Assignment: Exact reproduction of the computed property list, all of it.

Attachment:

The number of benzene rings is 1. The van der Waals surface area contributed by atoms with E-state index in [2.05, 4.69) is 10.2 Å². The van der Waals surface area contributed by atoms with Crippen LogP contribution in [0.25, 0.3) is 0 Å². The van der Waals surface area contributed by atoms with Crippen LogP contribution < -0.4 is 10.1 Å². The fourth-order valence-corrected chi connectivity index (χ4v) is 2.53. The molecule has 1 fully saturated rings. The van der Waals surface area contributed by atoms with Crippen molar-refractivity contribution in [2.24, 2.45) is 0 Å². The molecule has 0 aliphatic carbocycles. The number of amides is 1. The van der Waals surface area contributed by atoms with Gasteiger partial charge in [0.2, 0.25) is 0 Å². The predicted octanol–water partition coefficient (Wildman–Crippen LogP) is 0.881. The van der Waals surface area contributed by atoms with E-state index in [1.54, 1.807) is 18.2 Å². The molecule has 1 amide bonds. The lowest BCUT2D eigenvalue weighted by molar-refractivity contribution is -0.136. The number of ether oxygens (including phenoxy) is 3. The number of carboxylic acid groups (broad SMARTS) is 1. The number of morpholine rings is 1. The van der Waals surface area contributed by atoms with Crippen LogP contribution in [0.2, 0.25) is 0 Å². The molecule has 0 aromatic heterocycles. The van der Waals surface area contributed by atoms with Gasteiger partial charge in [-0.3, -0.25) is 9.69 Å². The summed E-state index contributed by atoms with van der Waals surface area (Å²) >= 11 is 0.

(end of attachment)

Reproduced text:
The number of benzene rings is 1. The van der Waals surface area contributed by atoms with E-state index in [2.05, 4.69) is 10.2 Å². The van der Waals surface area contributed by atoms with Crippen LogP contribution in [0.25, 0.3) is 0 Å². The van der Waals surface area contributed by atoms with Crippen LogP contribution < -0.4 is 10.1 Å². The fourth-order valence-corrected chi connectivity index (χ4v) is 2.53. The molecule has 1 fully saturated rings. The van der Waals surface area contributed by atoms with Crippen molar-refractivity contribution in [2.24, 2.45) is 0 Å². The molecule has 0 aliphatic carbocycles. The number of amides is 1. The van der Waals surface area contributed by atoms with Gasteiger partial charge in [0.2, 0.25) is 0 Å². The predicted octanol–water partition coefficient (Wildman–Crippen LogP) is 0.881. The van der Waals surface area contributed by atoms with E-state index in [1.54, 1.807) is 18.2 Å². The molecule has 1 amide bonds. The lowest BCUT2D eigenvalue weighted by molar-refractivity contribution is -0.136. The number of ether oxygens (including phenoxy) is 3. The number of carboxylic acid groups (broad SMARTS) is 1. The number of morpholine rings is 1. The van der Waals surface area contributed by atoms with Crippen LogP contribution in [0.2, 0.25) is 0 Å². The molecule has 0 aromatic heterocycles. The van der Waals surface area contributed by atoms with Gasteiger partial charge in [-0.3, -0.25) is 9.69 Å². The summed E-state index contributed by atoms with van der Waals surface area (Å²) >= 11 is 0.